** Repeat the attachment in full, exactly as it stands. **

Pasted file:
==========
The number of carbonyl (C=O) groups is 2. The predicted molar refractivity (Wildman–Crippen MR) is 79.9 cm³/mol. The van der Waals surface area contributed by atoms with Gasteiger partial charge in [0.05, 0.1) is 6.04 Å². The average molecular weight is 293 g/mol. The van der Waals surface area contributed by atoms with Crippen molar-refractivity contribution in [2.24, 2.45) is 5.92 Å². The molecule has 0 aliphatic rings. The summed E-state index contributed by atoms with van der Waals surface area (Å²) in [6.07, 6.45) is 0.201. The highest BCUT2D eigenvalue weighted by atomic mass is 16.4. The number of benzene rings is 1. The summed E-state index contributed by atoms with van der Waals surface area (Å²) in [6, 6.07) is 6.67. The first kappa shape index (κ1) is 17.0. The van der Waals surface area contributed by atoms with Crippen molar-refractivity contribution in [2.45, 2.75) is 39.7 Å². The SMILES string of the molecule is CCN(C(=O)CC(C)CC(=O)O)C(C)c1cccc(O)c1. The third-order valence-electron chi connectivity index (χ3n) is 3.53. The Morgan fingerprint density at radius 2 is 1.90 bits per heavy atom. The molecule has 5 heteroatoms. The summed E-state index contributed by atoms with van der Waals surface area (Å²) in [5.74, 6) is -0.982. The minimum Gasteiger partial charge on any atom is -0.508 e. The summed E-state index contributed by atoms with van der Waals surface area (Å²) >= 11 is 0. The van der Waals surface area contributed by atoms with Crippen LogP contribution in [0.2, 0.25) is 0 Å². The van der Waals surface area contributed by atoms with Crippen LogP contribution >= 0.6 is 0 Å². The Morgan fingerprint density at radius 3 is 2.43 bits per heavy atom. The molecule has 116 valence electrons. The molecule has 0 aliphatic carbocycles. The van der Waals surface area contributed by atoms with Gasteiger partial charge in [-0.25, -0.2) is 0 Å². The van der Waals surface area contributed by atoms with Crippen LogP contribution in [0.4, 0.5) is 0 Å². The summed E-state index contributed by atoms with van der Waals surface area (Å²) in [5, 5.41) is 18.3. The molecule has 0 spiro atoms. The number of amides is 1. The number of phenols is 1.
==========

The number of carbonyl (C=O) groups is 2. The predicted molar refractivity (Wildman–Crippen MR) is 79.9 cm³/mol. The van der Waals surface area contributed by atoms with Gasteiger partial charge in [0.05, 0.1) is 6.04 Å². The average molecular weight is 293 g/mol. The van der Waals surface area contributed by atoms with Crippen molar-refractivity contribution in [2.24, 2.45) is 5.92 Å². The molecule has 0 aliphatic rings. The summed E-state index contributed by atoms with van der Waals surface area (Å²) in [6.07, 6.45) is 0.201. The highest BCUT2D eigenvalue weighted by atomic mass is 16.4. The number of benzene rings is 1. The summed E-state index contributed by atoms with van der Waals surface area (Å²) in [6, 6.07) is 6.67. The first kappa shape index (κ1) is 17.0. The van der Waals surface area contributed by atoms with Crippen molar-refractivity contribution in [2.45, 2.75) is 39.7 Å². The SMILES string of the molecule is CCN(C(=O)CC(C)CC(=O)O)C(C)c1cccc(O)c1. The third-order valence-electron chi connectivity index (χ3n) is 3.53. The Morgan fingerprint density at radius 2 is 1.90 bits per heavy atom. The molecule has 5 heteroatoms. The summed E-state index contributed by atoms with van der Waals surface area (Å²) in [5.74, 6) is -0.982. The minimum Gasteiger partial charge on any atom is -0.508 e. The summed E-state index contributed by atoms with van der Waals surface area (Å²) >= 11 is 0. The van der Waals surface area contributed by atoms with Crippen LogP contribution in [0.2, 0.25) is 0 Å². The van der Waals surface area contributed by atoms with Crippen LogP contribution >= 0.6 is 0 Å². The Morgan fingerprint density at radius 3 is 2.43 bits per heavy atom. The molecule has 116 valence electrons. The molecule has 0 aliphatic carbocycles. The van der Waals surface area contributed by atoms with Gasteiger partial charge in [-0.25, -0.2) is 0 Å². The van der Waals surface area contributed by atoms with Crippen LogP contribution in [0.4, 0.5) is 0 Å². The summed E-state index contributed by atoms with van der Waals surface area (Å²) in [5, 5.41) is 18.3. The molecule has 0 spiro atoms. The number of amides is 1. The number of phenols is 1.